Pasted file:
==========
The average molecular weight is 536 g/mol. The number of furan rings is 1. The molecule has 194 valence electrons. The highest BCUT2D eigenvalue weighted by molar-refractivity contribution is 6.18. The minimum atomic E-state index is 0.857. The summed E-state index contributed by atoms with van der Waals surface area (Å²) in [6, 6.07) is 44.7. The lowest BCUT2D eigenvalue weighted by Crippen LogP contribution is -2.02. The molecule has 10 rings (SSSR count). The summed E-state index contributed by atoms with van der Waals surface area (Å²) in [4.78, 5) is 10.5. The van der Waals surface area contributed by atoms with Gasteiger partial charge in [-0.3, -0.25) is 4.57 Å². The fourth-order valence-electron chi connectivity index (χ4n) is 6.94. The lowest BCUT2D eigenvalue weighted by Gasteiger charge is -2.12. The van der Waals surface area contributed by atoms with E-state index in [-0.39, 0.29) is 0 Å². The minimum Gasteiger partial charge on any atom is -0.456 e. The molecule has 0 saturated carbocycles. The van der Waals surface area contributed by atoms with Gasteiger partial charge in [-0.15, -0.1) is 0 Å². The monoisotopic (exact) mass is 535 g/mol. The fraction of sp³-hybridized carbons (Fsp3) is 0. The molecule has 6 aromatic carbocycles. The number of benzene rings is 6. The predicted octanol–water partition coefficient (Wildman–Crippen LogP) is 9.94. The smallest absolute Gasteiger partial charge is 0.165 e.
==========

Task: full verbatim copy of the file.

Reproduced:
The average molecular weight is 536 g/mol. The number of furan rings is 1. The molecule has 194 valence electrons. The highest BCUT2D eigenvalue weighted by molar-refractivity contribution is 6.18. The minimum atomic E-state index is 0.857. The summed E-state index contributed by atoms with van der Waals surface area (Å²) in [6, 6.07) is 44.7. The lowest BCUT2D eigenvalue weighted by Crippen LogP contribution is -2.02. The molecule has 10 rings (SSSR count). The summed E-state index contributed by atoms with van der Waals surface area (Å²) in [4.78, 5) is 10.5. The van der Waals surface area contributed by atoms with Gasteiger partial charge in [-0.3, -0.25) is 4.57 Å². The fourth-order valence-electron chi connectivity index (χ4n) is 6.94. The lowest BCUT2D eigenvalue weighted by Gasteiger charge is -2.12. The van der Waals surface area contributed by atoms with E-state index in [-0.39, 0.29) is 0 Å². The minimum Gasteiger partial charge on any atom is -0.456 e. The molecule has 0 saturated carbocycles. The van der Waals surface area contributed by atoms with Gasteiger partial charge in [-0.15, -0.1) is 0 Å². The monoisotopic (exact) mass is 535 g/mol. The fraction of sp³-hybridized carbons (Fsp3) is 0. The molecule has 6 aromatic carbocycles. The number of benzene rings is 6. The predicted octanol–water partition coefficient (Wildman–Crippen LogP) is 9.94. The smallest absolute Gasteiger partial charge is 0.165 e.